Excerpted from abstract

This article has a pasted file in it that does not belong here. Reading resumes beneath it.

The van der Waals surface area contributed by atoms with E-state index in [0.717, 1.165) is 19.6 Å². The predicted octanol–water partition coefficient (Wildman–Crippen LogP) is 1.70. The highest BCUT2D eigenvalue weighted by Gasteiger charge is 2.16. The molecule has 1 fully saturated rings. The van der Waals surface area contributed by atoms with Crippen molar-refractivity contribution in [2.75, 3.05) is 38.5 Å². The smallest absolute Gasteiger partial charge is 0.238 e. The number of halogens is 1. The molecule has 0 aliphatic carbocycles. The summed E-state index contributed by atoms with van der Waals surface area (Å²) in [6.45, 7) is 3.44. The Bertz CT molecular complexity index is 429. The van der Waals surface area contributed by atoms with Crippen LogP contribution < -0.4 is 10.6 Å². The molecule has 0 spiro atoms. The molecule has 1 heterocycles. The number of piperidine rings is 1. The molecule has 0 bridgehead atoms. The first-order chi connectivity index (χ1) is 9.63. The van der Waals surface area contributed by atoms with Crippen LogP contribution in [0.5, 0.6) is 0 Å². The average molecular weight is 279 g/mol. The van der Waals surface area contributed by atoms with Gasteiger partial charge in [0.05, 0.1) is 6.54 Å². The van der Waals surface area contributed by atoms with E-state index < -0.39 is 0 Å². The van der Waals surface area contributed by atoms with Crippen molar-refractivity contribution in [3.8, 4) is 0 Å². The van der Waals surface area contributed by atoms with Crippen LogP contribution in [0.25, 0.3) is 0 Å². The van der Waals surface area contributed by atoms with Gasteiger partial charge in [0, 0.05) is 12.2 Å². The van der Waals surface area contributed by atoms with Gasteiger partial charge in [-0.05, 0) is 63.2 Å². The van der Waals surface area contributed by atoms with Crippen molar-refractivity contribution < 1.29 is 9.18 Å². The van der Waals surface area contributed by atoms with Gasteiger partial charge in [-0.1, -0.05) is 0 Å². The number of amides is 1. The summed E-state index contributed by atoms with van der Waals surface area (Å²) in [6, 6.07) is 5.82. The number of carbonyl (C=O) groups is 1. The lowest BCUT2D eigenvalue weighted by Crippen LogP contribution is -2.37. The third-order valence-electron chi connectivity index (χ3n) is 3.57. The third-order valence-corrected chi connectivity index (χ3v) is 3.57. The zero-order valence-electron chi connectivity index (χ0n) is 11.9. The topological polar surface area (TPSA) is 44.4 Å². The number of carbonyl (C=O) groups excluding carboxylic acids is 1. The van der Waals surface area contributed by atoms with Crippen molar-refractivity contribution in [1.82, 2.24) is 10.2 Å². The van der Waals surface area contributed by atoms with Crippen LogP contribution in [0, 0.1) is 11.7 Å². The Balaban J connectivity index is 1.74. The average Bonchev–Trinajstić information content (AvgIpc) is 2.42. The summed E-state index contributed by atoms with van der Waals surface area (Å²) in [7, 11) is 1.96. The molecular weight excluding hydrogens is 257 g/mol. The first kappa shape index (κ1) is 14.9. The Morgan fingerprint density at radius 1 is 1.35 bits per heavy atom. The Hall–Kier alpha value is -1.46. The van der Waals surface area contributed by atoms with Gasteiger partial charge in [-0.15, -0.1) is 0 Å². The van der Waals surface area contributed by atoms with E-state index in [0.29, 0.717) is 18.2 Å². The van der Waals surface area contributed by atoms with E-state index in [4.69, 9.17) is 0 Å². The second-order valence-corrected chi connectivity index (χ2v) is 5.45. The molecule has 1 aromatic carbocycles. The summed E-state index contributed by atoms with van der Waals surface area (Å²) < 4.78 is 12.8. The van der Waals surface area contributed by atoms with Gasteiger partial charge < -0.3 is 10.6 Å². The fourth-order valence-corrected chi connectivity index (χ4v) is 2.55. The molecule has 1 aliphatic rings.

Support for policies to improve early childhood educational development and reduce disparities grew rapidly this century but recently has wavered because of findings that program effects might fade out prematurely. Two programs implemented at scale in North Carolina (Smart Start and More at Four) have been associated with academic success early in elementary school, but it is not known whether these effects fade out or are sustained in middle school. Smart Start provides state funding to support high-quality early childcare in local communities, and More at Four provides state-funded slots for a year of credentialed pre-kindergarten. Funds were allocated for each program at varying rates across counties and years. We used this variation to estimate the long-term impact of each program through eighth grade, by measuring the association between state funding allocations to each program, in each of 100 counties over each of 13 consecutive years, and later student performance. Students were matched to funding levels provided to their home county in their early childhood years and then followed through eighth grade. Analyses using county- and year-fixed-effects regression models with individual and school-level covariates conducted on nearly 900,000 middle school students indicate significant positive impacts of funding for each program on reading and math test scores and reductions in special education placement and grade retention. These impacts do not fade out and seem instead to grow (for More at Four) as students progress through middle school. Students from economically disadvantaged backgrounds experience particularly large benefits from the More at Four Program.